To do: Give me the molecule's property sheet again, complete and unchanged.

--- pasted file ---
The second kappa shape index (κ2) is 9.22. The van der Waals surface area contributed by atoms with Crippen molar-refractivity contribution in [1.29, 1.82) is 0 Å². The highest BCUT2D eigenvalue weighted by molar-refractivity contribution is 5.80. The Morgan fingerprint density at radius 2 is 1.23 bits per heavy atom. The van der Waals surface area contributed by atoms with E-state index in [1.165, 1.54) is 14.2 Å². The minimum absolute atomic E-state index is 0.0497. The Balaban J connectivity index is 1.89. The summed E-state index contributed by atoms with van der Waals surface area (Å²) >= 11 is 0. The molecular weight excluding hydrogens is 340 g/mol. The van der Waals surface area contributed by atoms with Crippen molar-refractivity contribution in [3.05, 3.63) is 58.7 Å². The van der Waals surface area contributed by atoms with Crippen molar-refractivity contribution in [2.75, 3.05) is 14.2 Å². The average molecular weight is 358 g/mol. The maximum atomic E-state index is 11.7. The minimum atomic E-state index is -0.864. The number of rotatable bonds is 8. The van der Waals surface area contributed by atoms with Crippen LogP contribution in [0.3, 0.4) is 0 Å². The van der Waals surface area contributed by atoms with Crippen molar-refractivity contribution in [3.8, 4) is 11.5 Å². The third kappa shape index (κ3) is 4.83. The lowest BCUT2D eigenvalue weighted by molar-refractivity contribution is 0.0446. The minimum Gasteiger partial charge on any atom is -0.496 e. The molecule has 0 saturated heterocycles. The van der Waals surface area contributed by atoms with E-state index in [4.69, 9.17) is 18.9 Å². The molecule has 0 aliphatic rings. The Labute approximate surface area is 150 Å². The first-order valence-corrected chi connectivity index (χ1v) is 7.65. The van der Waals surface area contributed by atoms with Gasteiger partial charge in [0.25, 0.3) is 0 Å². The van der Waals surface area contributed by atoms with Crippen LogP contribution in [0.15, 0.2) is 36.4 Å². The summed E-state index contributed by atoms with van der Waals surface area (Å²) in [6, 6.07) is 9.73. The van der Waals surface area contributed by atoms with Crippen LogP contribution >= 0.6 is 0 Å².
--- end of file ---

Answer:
The second kappa shape index (κ2) is 9.22. The van der Waals surface area contributed by atoms with Crippen molar-refractivity contribution in [1.29, 1.82) is 0 Å². The highest BCUT2D eigenvalue weighted by molar-refractivity contribution is 5.80. The Morgan fingerprint density at radius 2 is 1.23 bits per heavy atom. The van der Waals surface area contributed by atoms with E-state index in [1.165, 1.54) is 14.2 Å². The minimum absolute atomic E-state index is 0.0497. The Balaban J connectivity index is 1.89. The summed E-state index contributed by atoms with van der Waals surface area (Å²) >= 11 is 0. The molecular weight excluding hydrogens is 340 g/mol. The van der Waals surface area contributed by atoms with Crippen molar-refractivity contribution in [3.05, 3.63) is 58.7 Å². The van der Waals surface area contributed by atoms with Crippen molar-refractivity contribution in [2.75, 3.05) is 14.2 Å². The average molecular weight is 358 g/mol. The maximum atomic E-state index is 11.7. The minimum atomic E-state index is -0.864. The number of rotatable bonds is 8. The van der Waals surface area contributed by atoms with Crippen LogP contribution in [0.3, 0.4) is 0 Å². The van der Waals surface area contributed by atoms with Crippen molar-refractivity contribution in [3.8, 4) is 11.5 Å². The third kappa shape index (κ3) is 4.83. The lowest BCUT2D eigenvalue weighted by molar-refractivity contribution is 0.0446. The minimum Gasteiger partial charge on any atom is -0.496 e. The molecule has 0 saturated heterocycles. The van der Waals surface area contributed by atoms with E-state index in [4.69, 9.17) is 18.9 Å². The molecule has 0 aliphatic rings. The Labute approximate surface area is 150 Å². The first-order valence-corrected chi connectivity index (χ1v) is 7.65. The van der Waals surface area contributed by atoms with Gasteiger partial charge in [0.25, 0.3) is 0 Å². The van der Waals surface area contributed by atoms with Crippen LogP contribution in [0.15, 0.2) is 36.4 Å². The summed E-state index contributed by atoms with van der Waals surface area (Å²) in [6, 6.07) is 9.73. The van der Waals surface area contributed by atoms with Crippen LogP contribution >= 0.6 is 0 Å².